As you are monitoring the light, study the soil too. Soil for annual flower beds and most perennial beds should be rich with organic matter and should drain well. (Native plantings have different soil and nutritional requirements. Watch for future articles on preparing beds for native plants.) Part 2 of our Digging Into Dirt series, published March 6, 2018, is an excellent resource on the common soil types, how to recognize each type and how to make soil improvement. I’ve included a link to that article for your convenience.




If, after reading our information on soil, you are still uncertain about your own, we strongly suggest having the soil tested by a laboratory. Testing is the most accurate way to determine the type of soil in your bed and exactly which nutrients your soil may need. State extension services typically offer soil testing at very reasonable rates and will provide exact instructions for taking the samples. Paying a few dollars for a sample can save you quite a bit of money in the long run if you can avoid buying expensive and unnecessary soil amendments.




Plants need to obtain adequate but not excessive moisture to survive, so be sure and check the soil’s ability to hold or drain water. A quick test of the soil’s water retention is to take a handful of soil in your hand and shape it into a ball. If the ball immediately falls apart, then the soil will not hold adequate water for your plants. If the soil forms a hard lump, then it is probably clay and will hold too much water, potentially drowning (or starving) your plants. If the soil stays in a ball, but crumbles at a light tap, you probably have a loamy soil which will hold enough water but also drain well.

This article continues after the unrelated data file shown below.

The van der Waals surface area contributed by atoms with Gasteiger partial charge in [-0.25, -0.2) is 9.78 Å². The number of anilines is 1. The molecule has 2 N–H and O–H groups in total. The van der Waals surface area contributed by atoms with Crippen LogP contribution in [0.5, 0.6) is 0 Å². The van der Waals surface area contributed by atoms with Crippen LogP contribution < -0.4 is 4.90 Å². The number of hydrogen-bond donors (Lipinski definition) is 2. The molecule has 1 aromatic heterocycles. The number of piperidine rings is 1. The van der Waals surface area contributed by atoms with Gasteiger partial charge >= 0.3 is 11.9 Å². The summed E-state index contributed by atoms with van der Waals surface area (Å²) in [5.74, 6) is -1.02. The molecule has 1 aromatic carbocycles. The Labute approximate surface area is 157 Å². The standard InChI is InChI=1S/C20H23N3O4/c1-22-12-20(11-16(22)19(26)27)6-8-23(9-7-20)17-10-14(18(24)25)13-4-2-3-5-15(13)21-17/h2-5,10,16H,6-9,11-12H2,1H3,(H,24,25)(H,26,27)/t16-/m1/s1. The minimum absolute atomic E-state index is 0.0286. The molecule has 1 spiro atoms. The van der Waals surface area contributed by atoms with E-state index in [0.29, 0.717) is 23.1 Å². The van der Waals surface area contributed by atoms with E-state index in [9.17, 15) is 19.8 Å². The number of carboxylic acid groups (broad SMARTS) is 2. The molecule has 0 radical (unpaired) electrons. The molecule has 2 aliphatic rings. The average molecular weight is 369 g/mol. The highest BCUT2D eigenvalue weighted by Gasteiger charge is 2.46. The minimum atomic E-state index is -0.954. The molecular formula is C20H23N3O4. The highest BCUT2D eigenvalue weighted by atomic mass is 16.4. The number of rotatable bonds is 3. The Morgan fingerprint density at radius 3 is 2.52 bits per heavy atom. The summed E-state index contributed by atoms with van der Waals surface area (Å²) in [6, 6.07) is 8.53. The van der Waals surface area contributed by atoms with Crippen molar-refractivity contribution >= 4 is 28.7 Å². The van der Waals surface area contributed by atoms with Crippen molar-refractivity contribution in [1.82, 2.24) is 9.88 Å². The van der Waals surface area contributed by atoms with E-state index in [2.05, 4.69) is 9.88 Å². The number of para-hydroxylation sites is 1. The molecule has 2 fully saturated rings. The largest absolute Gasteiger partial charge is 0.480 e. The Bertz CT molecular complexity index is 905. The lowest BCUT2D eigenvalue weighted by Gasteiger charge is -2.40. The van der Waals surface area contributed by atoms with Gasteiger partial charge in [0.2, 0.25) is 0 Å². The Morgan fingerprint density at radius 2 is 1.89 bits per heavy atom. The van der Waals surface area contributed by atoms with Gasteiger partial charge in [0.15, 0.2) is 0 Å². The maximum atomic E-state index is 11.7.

Finally, seriously analyze the location of your intended bed. Does the placement make sense and fit with the rest of the yard?  Will it create a focal point or connect to another feature in the landscape, or is it just sort of hanging out by itself? Will the placement be convenient for watering? For weeding? Is it in the middle of an important, well-traveled pathway, making it difficult to get from one space to another? Hauling bags of trash around a bed may not seem like an inconvenience now, but you may feel differently in the pouring rain or blazing sun.